Third Pole Climate Forum issues first ever seasonal outlook

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World Meteorological Organisation (WMO) has embarked on action to improve climate services in the Third Pole – the high mountain region of Asia, which includes the Himalaya-Hindu Kush and Tibetan Plateau region and features the largest extent of frozen water after the two poles the Arctic and the Antarctic.

The inaugural session of the Third Pole Climate Forum (TPCF), the first ever regional climate forum for a high mountain region, took place in China in early June and issued the first ever seasonal outlook for the summer season June to September 2024, which can help guide decision making and fill knowledge gaps.

Above normal temperatures are likely over most of the region, according to the forecast issued by experts at the session. Precipitation is likely to be near or above normal over most parts of the Third Pole region, although below normal in the western and southeastern parts.

The Third Pole is home to some of the biggest water towers in the world, feeding river basins which supply freshwater to hundreds of millions of people.  Rapid changes in the cryosphere and the melting of the glaciers therefore have a major impact on both the high-mountain ecosystems and downstream regions.

In addition to an increase in hazards such as floods, landslides and glacial lake outbursts, glacier melt threatens the sustainability of agriculture and hydropower generation in the region.

“Given the transboundary nature of climate threats in the region, coupled with inadequate infrastructure, limited data, financial and human resources capacity in many of the Third Pole countries, a stronger regional collaboration and knowledge exchange is required,” says WMO Scientific Officer Anahit Hovsepyan.

To facilitate collaboration and address the unique requirements of the Third Pole region, the National Meteorological and Hydrological Services (NMHSs) in the region have jointly decided to establish the Third Pole Regional climate Centre Network (TPRCC-Network) which launched its demonstration phase and initiated the first session of TPCF, co-organized by Beijing Climate Centre and WMO on 4-6 June 2024 in Lijiang, China. Around 70 experts attended from 18 countries, including China, India and Pakistan playing lead roles in the TPRCC-Network.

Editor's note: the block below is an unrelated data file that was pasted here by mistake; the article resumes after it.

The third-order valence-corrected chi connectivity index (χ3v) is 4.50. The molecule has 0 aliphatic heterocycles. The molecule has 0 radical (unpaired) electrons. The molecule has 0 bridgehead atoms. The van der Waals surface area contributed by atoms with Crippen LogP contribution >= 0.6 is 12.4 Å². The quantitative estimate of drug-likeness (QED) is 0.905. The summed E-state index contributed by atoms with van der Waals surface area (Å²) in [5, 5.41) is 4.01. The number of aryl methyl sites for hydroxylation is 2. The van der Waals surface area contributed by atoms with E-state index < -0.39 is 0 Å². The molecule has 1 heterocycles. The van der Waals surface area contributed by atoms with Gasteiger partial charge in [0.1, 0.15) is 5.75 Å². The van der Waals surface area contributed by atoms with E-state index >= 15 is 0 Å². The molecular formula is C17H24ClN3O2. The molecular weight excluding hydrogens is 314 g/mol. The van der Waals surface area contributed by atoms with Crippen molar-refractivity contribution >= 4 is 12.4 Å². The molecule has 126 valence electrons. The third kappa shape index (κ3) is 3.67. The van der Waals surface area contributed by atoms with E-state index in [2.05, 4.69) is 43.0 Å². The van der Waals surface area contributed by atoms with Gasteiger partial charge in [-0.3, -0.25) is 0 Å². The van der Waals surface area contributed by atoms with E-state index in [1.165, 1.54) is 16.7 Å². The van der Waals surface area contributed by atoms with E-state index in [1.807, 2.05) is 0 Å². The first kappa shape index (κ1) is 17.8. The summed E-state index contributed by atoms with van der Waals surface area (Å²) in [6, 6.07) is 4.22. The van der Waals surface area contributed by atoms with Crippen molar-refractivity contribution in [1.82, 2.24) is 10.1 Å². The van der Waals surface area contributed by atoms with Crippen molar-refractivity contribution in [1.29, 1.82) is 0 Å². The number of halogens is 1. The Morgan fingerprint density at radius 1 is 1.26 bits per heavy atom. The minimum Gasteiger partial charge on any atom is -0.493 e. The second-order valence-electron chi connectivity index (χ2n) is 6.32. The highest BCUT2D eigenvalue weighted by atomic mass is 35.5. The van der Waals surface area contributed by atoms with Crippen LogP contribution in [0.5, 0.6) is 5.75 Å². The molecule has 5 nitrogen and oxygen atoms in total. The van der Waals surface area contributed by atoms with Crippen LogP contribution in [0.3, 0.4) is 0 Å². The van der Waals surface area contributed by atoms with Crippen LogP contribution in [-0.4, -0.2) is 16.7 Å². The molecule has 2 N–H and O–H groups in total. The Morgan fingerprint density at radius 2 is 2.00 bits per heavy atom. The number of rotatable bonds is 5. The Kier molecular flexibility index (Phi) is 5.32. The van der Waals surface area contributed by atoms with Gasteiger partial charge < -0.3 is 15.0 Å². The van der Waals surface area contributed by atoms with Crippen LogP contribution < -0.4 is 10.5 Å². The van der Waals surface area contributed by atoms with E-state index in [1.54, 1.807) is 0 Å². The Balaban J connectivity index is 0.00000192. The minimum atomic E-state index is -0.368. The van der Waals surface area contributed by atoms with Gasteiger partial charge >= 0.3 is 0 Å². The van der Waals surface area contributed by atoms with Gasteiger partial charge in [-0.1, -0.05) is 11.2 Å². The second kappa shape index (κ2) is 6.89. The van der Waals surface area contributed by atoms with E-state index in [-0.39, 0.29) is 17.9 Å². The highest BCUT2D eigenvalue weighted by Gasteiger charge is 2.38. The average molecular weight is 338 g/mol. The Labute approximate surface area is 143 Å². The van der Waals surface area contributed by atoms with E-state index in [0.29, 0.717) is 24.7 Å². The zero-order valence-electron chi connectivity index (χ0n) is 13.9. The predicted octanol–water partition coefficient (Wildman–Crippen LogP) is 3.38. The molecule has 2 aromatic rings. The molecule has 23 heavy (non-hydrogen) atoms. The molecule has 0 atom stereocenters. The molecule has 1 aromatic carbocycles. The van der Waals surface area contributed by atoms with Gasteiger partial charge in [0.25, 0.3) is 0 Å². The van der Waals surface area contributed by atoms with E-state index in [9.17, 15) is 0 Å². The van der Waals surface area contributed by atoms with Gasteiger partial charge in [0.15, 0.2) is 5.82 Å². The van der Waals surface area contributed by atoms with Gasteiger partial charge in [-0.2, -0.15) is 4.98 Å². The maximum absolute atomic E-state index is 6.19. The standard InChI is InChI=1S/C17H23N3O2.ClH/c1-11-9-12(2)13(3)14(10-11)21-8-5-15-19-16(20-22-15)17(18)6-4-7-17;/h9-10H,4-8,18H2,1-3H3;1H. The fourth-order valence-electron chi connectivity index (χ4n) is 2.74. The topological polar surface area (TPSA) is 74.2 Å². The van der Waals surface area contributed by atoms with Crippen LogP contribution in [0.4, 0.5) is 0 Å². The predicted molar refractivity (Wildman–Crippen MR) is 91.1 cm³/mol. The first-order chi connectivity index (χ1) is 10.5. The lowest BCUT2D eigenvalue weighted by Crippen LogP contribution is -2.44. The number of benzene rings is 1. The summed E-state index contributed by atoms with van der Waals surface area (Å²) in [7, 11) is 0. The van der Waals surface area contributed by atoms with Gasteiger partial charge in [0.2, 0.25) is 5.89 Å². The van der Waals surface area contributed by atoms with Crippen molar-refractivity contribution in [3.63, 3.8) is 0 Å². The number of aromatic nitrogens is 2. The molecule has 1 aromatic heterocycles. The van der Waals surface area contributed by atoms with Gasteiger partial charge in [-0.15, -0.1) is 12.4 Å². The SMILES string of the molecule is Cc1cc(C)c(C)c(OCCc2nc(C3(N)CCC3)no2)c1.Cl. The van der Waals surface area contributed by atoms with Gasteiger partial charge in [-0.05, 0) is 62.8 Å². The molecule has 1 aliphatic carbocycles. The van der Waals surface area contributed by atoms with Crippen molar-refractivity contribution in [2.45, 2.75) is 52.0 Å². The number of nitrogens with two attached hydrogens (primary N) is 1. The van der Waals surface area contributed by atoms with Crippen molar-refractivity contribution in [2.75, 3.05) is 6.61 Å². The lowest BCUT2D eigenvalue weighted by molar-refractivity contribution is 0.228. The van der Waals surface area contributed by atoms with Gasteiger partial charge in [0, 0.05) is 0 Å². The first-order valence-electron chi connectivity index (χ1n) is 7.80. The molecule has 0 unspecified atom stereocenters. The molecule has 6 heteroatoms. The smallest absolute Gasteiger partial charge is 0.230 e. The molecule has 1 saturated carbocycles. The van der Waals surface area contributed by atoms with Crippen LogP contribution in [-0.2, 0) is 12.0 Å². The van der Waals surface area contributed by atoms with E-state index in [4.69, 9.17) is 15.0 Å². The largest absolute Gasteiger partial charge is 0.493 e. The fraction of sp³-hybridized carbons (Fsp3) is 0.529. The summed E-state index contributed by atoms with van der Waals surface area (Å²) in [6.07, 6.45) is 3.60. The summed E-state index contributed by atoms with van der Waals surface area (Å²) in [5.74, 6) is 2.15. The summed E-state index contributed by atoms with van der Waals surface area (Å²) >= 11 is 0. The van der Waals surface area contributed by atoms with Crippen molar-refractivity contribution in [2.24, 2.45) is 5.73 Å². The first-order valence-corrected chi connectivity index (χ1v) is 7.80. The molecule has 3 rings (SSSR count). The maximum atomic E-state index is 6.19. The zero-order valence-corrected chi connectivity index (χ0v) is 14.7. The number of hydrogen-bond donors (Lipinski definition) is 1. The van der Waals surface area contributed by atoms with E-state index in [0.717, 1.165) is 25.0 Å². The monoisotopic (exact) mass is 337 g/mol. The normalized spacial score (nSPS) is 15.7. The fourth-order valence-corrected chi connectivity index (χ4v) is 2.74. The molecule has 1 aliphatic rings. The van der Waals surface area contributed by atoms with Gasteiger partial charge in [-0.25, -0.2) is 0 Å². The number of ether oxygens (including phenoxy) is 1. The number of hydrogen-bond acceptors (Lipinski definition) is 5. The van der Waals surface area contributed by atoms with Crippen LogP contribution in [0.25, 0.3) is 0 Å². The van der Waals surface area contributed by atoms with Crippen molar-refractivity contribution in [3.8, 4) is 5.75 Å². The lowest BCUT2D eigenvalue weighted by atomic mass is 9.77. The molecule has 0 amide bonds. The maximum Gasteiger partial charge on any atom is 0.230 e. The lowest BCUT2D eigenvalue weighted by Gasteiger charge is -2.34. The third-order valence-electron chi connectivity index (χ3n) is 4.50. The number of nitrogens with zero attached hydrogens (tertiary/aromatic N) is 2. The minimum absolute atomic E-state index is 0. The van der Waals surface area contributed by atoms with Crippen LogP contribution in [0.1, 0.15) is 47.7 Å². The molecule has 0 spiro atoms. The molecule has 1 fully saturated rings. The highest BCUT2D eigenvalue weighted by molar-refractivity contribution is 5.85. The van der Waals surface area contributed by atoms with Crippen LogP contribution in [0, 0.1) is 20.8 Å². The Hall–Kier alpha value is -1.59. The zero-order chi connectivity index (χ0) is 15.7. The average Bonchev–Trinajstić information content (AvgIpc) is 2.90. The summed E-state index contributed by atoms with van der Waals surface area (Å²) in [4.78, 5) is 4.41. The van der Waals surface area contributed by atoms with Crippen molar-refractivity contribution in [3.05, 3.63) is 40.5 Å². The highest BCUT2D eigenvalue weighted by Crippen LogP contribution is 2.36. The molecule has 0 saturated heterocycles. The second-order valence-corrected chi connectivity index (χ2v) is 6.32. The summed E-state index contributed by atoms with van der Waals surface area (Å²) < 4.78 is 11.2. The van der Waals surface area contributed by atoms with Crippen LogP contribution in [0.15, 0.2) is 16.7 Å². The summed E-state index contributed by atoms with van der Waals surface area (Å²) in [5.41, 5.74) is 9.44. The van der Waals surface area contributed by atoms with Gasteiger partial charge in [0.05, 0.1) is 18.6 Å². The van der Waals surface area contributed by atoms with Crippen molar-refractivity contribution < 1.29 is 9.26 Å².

The TPCF reviewed the state of climate over the region during the past winter and prepared an outlook for the upcoming summer season, consolidating information from multiple sources, and issued a joint statement with key highlights.

Climate in winter 2023/2024 (December, January, February)

Most of the Third Pole core region experienced higher surface air temperature, except for the inner and southeastern Qinghai-Tibet Plateau. The western Tianshan (Tien Shan) mountains and the southwestern part of the TP region experienced significantly drier conditions than normal, while northeastern and central parts of the TP region experienced wetter conditions. The extent of snow cover was slightly below normal over the  region as a whole.

During December 2023–April 2024, Mongolia experienced the harshest Dzud in the last 50 years. Pakistan and Afghanistan were severely affected by heavy rain and flash floods in April and May 2024. Northern Kazakhstan suffered from floods caused by the exceptional snow melt in March–April 2024.

Seasonal outlook for June-September 2024

Surface air temperatures are likely to be above normal over most parts of the region, especially over the Karakoram. The southwestern and northwestern parts are likely to experience normal to above normal surface air temperatures.

Precipitation is likely to be near or above the climatological normal over most parts of the TP region, however, it is likely to be below normal in the western and southeastern parts of the TP region.

Third Pole Regional Climate Centre Network

The forum launched the demonstration phase of the Third Pole Regional Climate Centre Network (TPRCC-Network) aiming to provide regional and subregional climate and cryosphere related products and services.

The TPRCC-Network Comprises three geographical nodes, with thematic responsibilities for mandatory functions for entire region:

Northern node – Climate Monitoring China (lead)

Southern node – Climate Data Services India (lead)

Western node – Long-Range Forecasting Pakistan (lead)

ICIMOD, TPE, GCW, GEWEX – contributing partners

Overall coordination by the China Meteorological Administration

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